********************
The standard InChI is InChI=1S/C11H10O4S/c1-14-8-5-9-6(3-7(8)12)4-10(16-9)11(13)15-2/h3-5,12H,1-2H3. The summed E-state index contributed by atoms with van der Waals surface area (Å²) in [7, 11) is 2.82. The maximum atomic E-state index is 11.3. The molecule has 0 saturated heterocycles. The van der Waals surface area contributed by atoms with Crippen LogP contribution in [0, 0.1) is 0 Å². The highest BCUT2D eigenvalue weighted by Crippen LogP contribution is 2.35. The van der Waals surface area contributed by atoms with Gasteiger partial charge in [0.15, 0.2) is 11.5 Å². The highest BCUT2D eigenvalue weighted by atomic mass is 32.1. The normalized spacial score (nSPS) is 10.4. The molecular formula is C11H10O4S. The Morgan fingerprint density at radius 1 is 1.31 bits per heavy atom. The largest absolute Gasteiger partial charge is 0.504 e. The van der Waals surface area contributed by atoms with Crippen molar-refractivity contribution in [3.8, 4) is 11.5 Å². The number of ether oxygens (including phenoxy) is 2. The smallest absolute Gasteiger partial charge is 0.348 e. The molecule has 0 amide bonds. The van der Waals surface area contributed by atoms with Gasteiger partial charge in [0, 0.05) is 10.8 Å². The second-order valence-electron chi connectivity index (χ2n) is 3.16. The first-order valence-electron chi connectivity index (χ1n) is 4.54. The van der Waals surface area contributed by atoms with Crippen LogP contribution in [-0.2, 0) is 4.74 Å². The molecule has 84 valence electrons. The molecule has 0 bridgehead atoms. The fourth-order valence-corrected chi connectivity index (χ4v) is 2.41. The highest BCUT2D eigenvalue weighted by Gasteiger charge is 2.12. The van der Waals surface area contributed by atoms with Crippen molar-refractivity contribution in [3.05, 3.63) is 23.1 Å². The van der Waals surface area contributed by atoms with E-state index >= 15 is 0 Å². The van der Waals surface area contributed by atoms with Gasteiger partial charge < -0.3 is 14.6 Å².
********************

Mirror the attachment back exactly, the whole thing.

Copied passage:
The standard InChI is InChI=1S/C11H10O4S/c1-14-8-5-9-6(3-7(8)12)4-10(16-9)11(13)15-2/h3-5,12H,1-2H3. The summed E-state index contributed by atoms with van der Waals surface area (Å²) in [7, 11) is 2.82. The maximum atomic E-state index is 11.3. The molecule has 0 saturated heterocycles. The van der Waals surface area contributed by atoms with Crippen LogP contribution in [0, 0.1) is 0 Å². The highest BCUT2D eigenvalue weighted by Crippen LogP contribution is 2.35. The van der Waals surface area contributed by atoms with Gasteiger partial charge in [0.15, 0.2) is 11.5 Å². The highest BCUT2D eigenvalue weighted by atomic mass is 32.1. The normalized spacial score (nSPS) is 10.4. The molecular formula is C11H10O4S. The Morgan fingerprint density at radius 1 is 1.31 bits per heavy atom. The largest absolute Gasteiger partial charge is 0.504 e. The van der Waals surface area contributed by atoms with Crippen molar-refractivity contribution in [3.8, 4) is 11.5 Å². The number of ether oxygens (including phenoxy) is 2. The smallest absolute Gasteiger partial charge is 0.348 e. The molecule has 0 amide bonds. The van der Waals surface area contributed by atoms with Gasteiger partial charge in [0, 0.05) is 10.8 Å². The second-order valence-electron chi connectivity index (χ2n) is 3.16. The first-order valence-electron chi connectivity index (χ1n) is 4.54. The van der Waals surface area contributed by atoms with Crippen LogP contribution in [-0.2, 0) is 4.74 Å². The molecule has 84 valence electrons. The molecule has 0 bridgehead atoms. The fourth-order valence-corrected chi connectivity index (χ4v) is 2.41. The highest BCUT2D eigenvalue weighted by Gasteiger charge is 2.12. The van der Waals surface area contributed by atoms with Crippen molar-refractivity contribution in [3.05, 3.63) is 23.1 Å². The van der Waals surface area contributed by atoms with E-state index >= 15 is 0 Å². The van der Waals surface area contributed by atoms with Gasteiger partial charge < -0.3 is 14.6 Å².